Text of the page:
PARIS: The subject of centuries of scrutiny and debate, Mona Lisa’s famous smile is routinely described as ambiguous. But is it really that hard to read? Apparently not. In an unusual trial, close to 100 per cent of people described her expression as unequivocally “happy”, researchers revealed on Friday.
“We really were astonished,” said neuroscientist Juergen Kornmeier of the University of Freiburg in Germany, who co-authored the study. Kornmeier and a team used what is arguably the most famous artwork in the world in a study of factors that influence how humans judge visual cues such as facial expressions.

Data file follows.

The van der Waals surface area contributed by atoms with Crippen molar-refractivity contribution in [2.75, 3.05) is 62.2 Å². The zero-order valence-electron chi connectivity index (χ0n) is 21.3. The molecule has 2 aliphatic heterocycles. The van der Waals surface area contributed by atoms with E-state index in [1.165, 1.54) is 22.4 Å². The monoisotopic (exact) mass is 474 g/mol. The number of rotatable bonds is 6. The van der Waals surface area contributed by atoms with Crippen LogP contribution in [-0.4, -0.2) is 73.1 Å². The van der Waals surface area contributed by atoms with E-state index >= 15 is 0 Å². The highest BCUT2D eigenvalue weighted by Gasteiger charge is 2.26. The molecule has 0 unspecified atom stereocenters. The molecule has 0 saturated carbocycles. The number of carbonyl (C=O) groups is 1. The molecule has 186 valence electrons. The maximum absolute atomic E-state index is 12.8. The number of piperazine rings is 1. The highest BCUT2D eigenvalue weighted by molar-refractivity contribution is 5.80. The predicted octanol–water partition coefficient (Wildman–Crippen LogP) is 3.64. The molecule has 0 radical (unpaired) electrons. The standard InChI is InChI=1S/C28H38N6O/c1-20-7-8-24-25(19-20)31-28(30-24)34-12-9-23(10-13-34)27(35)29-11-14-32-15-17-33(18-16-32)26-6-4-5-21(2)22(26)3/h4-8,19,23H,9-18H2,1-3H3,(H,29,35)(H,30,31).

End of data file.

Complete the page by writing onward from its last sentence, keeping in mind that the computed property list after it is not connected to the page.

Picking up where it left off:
Known as La Gioconda in Italian, the Mona Lisa is often held up as a symbol of emotional enigma. The portrait appears to many to be smiling sweetly at first, only to adopt a mocking sneer or sad stare the longer you look.
Using a black and white copy of the early 16th century masterpiece by Leonardo da Vinci, a team manipulated the model’s mouth corners slightly up and down to create eight altered images — four marginally but progressively “happier”, and four “sadder” Mona Lisas. A block of nine images were shown to 12 trial participants 30 times.
The findings confirm that “we don’t have an absolute fixed scale of happiness and sadness in our brain” — and that a lot depends on context, the researcher explained.